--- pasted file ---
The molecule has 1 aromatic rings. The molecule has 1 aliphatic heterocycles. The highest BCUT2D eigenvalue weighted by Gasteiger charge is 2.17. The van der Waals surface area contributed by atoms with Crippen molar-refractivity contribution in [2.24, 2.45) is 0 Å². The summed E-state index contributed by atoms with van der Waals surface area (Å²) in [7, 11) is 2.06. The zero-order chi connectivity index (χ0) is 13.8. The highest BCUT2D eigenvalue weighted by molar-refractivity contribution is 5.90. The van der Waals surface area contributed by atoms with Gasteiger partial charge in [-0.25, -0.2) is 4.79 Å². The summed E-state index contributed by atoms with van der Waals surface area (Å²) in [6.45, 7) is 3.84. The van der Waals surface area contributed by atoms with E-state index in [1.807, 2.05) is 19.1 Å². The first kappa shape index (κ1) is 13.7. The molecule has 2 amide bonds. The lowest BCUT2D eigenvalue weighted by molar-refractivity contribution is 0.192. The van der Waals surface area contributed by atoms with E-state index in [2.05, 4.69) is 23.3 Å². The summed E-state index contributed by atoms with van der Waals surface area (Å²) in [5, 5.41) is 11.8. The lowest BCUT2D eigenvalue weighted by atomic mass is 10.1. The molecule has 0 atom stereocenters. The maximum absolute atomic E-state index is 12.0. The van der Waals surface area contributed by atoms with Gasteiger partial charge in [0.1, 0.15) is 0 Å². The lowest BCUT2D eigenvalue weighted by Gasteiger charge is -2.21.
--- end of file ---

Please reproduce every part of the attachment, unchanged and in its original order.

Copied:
The molecule has 1 aromatic rings. The molecule has 1 aliphatic heterocycles. The highest BCUT2D eigenvalue weighted by Gasteiger charge is 2.17. The van der Waals surface area contributed by atoms with Crippen molar-refractivity contribution in [2.24, 2.45) is 0 Å². The summed E-state index contributed by atoms with van der Waals surface area (Å²) in [7, 11) is 2.06. The zero-order chi connectivity index (χ0) is 13.8. The highest BCUT2D eigenvalue weighted by molar-refractivity contribution is 5.90. The van der Waals surface area contributed by atoms with Gasteiger partial charge in [-0.25, -0.2) is 4.79 Å². The summed E-state index contributed by atoms with van der Waals surface area (Å²) in [6.45, 7) is 3.84. The van der Waals surface area contributed by atoms with E-state index in [1.807, 2.05) is 19.1 Å². The first kappa shape index (κ1) is 13.7. The molecule has 2 amide bonds. The lowest BCUT2D eigenvalue weighted by molar-refractivity contribution is 0.192. The van der Waals surface area contributed by atoms with E-state index in [2.05, 4.69) is 23.3 Å². The summed E-state index contributed by atoms with van der Waals surface area (Å²) in [5, 5.41) is 11.8. The lowest BCUT2D eigenvalue weighted by atomic mass is 10.1. The molecule has 0 atom stereocenters. The maximum absolute atomic E-state index is 12.0. The van der Waals surface area contributed by atoms with Gasteiger partial charge in [0.1, 0.15) is 0 Å². The lowest BCUT2D eigenvalue weighted by Gasteiger charge is -2.21.